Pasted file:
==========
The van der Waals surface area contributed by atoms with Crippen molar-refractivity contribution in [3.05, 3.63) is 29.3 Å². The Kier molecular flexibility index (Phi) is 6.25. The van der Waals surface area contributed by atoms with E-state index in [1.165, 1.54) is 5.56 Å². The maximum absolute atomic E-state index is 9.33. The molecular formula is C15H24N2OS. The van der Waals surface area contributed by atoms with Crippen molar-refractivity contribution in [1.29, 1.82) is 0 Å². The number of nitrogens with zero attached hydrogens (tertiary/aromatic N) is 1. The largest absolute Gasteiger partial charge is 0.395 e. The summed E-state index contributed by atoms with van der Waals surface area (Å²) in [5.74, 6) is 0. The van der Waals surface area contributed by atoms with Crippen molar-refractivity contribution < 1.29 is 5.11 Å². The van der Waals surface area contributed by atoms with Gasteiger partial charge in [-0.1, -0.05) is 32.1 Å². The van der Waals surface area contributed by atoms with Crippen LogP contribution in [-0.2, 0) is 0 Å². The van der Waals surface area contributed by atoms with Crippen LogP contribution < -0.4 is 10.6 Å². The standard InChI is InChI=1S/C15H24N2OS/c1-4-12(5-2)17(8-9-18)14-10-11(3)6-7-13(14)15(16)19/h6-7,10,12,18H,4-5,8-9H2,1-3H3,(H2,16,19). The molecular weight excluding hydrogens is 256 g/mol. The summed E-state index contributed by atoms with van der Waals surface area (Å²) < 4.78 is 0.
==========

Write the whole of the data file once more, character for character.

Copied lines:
The van der Waals surface area contributed by atoms with Crippen molar-refractivity contribution in [3.05, 3.63) is 29.3 Å². The Kier molecular flexibility index (Phi) is 6.25. The van der Waals surface area contributed by atoms with E-state index in [1.165, 1.54) is 5.56 Å². The maximum absolute atomic E-state index is 9.33. The molecular formula is C15H24N2OS. The van der Waals surface area contributed by atoms with Crippen molar-refractivity contribution in [1.29, 1.82) is 0 Å². The number of nitrogens with zero attached hydrogens (tertiary/aromatic N) is 1. The largest absolute Gasteiger partial charge is 0.395 e. The summed E-state index contributed by atoms with van der Waals surface area (Å²) in [5.74, 6) is 0. The van der Waals surface area contributed by atoms with Crippen molar-refractivity contribution < 1.29 is 5.11 Å². The van der Waals surface area contributed by atoms with Gasteiger partial charge in [-0.1, -0.05) is 32.1 Å². The van der Waals surface area contributed by atoms with Crippen LogP contribution in [-0.2, 0) is 0 Å². The van der Waals surface area contributed by atoms with Crippen LogP contribution < -0.4 is 10.6 Å². The standard InChI is InChI=1S/C15H24N2OS/c1-4-12(5-2)17(8-9-18)14-10-11(3)6-7-13(14)15(16)19/h6-7,10,12,18H,4-5,8-9H2,1-3H3,(H2,16,19). The molecular weight excluding hydrogens is 256 g/mol. The summed E-state index contributed by atoms with van der Waals surface area (Å²) < 4.78 is 0.